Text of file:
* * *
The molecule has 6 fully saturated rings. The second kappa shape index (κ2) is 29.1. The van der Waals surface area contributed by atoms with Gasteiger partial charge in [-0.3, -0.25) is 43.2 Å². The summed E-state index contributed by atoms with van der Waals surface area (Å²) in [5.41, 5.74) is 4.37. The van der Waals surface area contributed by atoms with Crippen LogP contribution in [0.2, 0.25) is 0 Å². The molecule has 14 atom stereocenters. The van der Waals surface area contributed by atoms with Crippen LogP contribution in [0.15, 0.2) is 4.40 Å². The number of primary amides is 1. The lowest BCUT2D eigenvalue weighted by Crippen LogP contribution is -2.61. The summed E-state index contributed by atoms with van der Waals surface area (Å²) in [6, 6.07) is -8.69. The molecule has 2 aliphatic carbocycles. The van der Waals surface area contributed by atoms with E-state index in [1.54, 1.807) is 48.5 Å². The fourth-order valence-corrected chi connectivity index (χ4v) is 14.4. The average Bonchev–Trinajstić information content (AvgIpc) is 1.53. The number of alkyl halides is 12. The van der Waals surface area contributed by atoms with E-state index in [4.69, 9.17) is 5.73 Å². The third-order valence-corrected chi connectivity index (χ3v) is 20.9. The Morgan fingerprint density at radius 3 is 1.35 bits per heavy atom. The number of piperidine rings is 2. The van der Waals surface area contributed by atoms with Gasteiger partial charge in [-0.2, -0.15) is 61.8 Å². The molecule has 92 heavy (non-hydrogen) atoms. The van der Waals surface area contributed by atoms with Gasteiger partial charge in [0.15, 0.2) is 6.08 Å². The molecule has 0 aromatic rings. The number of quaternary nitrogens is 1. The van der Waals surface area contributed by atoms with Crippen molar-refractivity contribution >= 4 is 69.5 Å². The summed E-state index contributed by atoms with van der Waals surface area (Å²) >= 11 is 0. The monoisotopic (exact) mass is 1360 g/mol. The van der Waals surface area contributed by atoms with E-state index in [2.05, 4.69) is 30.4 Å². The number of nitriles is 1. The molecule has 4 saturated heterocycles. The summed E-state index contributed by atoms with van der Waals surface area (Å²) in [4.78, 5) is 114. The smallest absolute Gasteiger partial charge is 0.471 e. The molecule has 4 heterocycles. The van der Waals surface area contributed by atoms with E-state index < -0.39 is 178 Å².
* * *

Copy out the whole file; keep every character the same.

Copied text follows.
The molecule has 6 fully saturated rings. The second kappa shape index (κ2) is 29.1. The van der Waals surface area contributed by atoms with Gasteiger partial charge in [-0.3, -0.25) is 43.2 Å². The summed E-state index contributed by atoms with van der Waals surface area (Å²) in [5.41, 5.74) is 4.37. The van der Waals surface area contributed by atoms with Crippen LogP contribution in [0.2, 0.25) is 0 Å². The molecule has 14 atom stereocenters. The van der Waals surface area contributed by atoms with Crippen LogP contribution in [0.15, 0.2) is 4.40 Å². The number of primary amides is 1. The lowest BCUT2D eigenvalue weighted by Crippen LogP contribution is -2.61. The summed E-state index contributed by atoms with van der Waals surface area (Å²) in [6, 6.07) is -8.69. The molecule has 2 aliphatic carbocycles. The van der Waals surface area contributed by atoms with E-state index in [1.54, 1.807) is 48.5 Å². The fourth-order valence-corrected chi connectivity index (χ4v) is 14.4. The average Bonchev–Trinajstić information content (AvgIpc) is 1.53. The number of alkyl halides is 12. The van der Waals surface area contributed by atoms with E-state index in [4.69, 9.17) is 5.73 Å². The third-order valence-corrected chi connectivity index (χ3v) is 20.9. The Morgan fingerprint density at radius 3 is 1.35 bits per heavy atom. The number of piperidine rings is 2. The van der Waals surface area contributed by atoms with Gasteiger partial charge in [-0.2, -0.15) is 61.8 Å². The molecule has 92 heavy (non-hydrogen) atoms. The van der Waals surface area contributed by atoms with Gasteiger partial charge in [0.15, 0.2) is 6.08 Å². The molecule has 0 aromatic rings. The number of quaternary nitrogens is 1. The van der Waals surface area contributed by atoms with Crippen molar-refractivity contribution >= 4 is 69.5 Å². The summed E-state index contributed by atoms with van der Waals surface area (Å²) >= 11 is 0. The monoisotopic (exact) mass is 1360 g/mol. The van der Waals surface area contributed by atoms with E-state index in [2.05, 4.69) is 30.4 Å². The number of nitriles is 1. The molecule has 4 saturated heterocycles. The summed E-state index contributed by atoms with van der Waals surface area (Å²) in [4.78, 5) is 114. The smallest absolute Gasteiger partial charge is 0.471 e. The molecule has 4 heterocycles. The van der Waals surface area contributed by atoms with E-state index < -0.39 is 178 Å².